for storage of the metadata off-machine so that one will have something to recover. During
startup, the NameNode will pick the most recent version of these two directories to use and
then sync both of them to use the same data.
  
-  * what do you have to do to the old primary to make it be a secondary?
+ After we have configured the NameNode to write to two or more directories, we now have a
working backup of the metadata.  Using this data, in the more common failure scenarios, we
can use this data to bring the dead NameNode from the grave.
  
-  * can you have more than one secondary name node (for off-site backup purposes)?
+ '''When a Failure Occurs'''
  
-  * are there plans for distributing the name node function?  
+ Now the recovery steps:
  
- === Answer ===
- Secondary Namenode does not have function to be a failover mechanism.  It is a helping process
to the namenode.  It is not of help if the namenode fails.  The name is possibly misleading.
+  1. Just to be safe, make a copy of the data on the remote NFS mount for safe keeping.
+  1. Pick a target machine on the same network.
+  1. Change the IP address of that machine to match the NameNode's IP address.  Using an
interface alias to provide this address movement works as well.  If this is not an option,
be prepared to restart the entire grid to avoid hitting https://issues.apache.org/jira/browse/HADOOP-3988
.
+  1. Install Hadoop similarly to how you did the NameNode
+  1. Do '''not''' format this node!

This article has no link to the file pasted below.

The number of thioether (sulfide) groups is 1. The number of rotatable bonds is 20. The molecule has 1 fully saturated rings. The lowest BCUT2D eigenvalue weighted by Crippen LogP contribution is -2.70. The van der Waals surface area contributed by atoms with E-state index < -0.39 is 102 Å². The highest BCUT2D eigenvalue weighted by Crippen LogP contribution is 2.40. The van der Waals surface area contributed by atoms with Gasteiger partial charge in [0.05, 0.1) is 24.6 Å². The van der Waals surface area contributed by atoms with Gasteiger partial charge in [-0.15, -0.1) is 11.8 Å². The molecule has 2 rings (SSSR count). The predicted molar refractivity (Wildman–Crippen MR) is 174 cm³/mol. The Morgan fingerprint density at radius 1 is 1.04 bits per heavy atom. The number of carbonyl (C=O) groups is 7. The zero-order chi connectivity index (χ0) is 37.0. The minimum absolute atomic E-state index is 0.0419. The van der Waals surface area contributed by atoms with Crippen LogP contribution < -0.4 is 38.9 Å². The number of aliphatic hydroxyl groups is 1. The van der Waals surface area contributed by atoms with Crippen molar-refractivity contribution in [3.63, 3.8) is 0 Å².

+  1. Mount the remote NFS directory in the same location.
+  1. Startup the NameNode.
+  1. The NameNode should start replaying the edits file, updating the image, block reports
should come in, etc.
  
+ At this point, your NameNode should be up.
- In order to provide redundancy for data protection in case of namenode failure the best
way is to store the namenode metadata on a different machine.  Hadoop has an option to have
multiple namenode directories and the recommended option is to have one of the namenode directories
on an NFS share.  However you have to make sure the NFS locking will not cause problems and
it is NOT recommended to change this on a live system because it can corrupt namenode data.
 Another option is to simply copy namenode metadata to another machine.
- --Ankur Sethi
  
- '''Question'''
+ '''Other Ideas'''
  
+ There are some other ideas to help with NameNode recovery:
- Why not keep the fsimage and editlog in the DFS (somehow that they could be located by data
nodes without the name node)?
- Then when then name node fails, by an election mechanism, a data node becomes the new name
node. 
- --Cosmin Lehene
-  
  
+  1. Keep in mind that the SecondaryNameNode and/or the CheckpointNode also has an older
copy of the NameNode metadata.  If you haven't done the preliminary work above, you might
still be able to recover using the data on those systems.  Just note that it will only be
as fresh as the last run and you will likely experience some data loss.
+  1. Instead of using NFS on Linux, it may be worth while looking into DRBD.  A few sites
are using this with great success.
+